Primary care physicians experience more burnout and anxiety than other health professions
A new study by researchers at George Mason University in Fairfax, Virginia, found that health care professionals were more than twice as likely to report burnout with higher levels of anxiety and frustration than those who reported lower levels of anxiety and frustration. Additionally, primary care physicians reported burnout at twice the rate of other health care professionals in primary care practices, according to the study published in the Journal of the American Board of Family Medicine.
Clinician burnout is a growing public health concern, with the National Academy of Sciences reporting that 35-54 percent of U.S. nurses and physicians exhibit substantial symptoms of burnout.
For the study, researchers led by Debora Goldberg, PhD, MHA, MBA, surveyed 1,273 healthcare professionals from 154 primary care practices in Virginia. They used the Change Diagnostic Index (CDI) to assess the participants' feelings, emotions, and attitudes following organizational and technological change.
They found that rates of burnout varied by profession in primary care practices. Physicians reported the highest rates of burnout at 31.6 percent, nearly twice the rate of other staff in these practices: 17.2 percent of advanced practice clinicians, 18.9 percent of clinical support staff, and 17.5 percent of administrative staff.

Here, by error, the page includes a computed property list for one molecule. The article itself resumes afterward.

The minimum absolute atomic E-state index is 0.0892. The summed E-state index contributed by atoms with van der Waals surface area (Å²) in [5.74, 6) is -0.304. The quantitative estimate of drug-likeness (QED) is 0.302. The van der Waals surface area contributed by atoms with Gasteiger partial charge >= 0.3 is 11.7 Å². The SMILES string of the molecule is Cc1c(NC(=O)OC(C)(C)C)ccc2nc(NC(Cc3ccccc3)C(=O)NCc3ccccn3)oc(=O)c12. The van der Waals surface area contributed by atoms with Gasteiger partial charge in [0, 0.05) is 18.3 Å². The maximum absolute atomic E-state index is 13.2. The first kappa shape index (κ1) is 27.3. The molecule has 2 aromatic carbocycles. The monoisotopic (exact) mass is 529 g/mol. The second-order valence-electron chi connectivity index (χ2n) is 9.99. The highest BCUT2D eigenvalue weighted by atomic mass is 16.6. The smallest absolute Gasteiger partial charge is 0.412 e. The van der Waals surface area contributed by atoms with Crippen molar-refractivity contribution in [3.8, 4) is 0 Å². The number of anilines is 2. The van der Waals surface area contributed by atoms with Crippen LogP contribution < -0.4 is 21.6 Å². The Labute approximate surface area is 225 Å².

Physicians who experienced increasing anxiety and withdrawal were more than three times as likely to report burnout compared to those who did not experience high levels of these domains. Anxiety was high across health care professionals and anxiety significantly raised the odds of burnout across healthcare professionals.
The researchers suggest that a better understanding of how health care professionals respond to change and burnout can help guide programs and services to support individuals experiencing burnout and build strong work environments to prevent burnout among healthcare professionals in the future.
“This is not just a physician problem,” said Goldberg in a statement. “These findings tell us that we need to prioritize understanding and addressing clinician burnout at a system level and at a local level. The human cost as well as significant physician shortages expected in the future make this a critical public health concern.”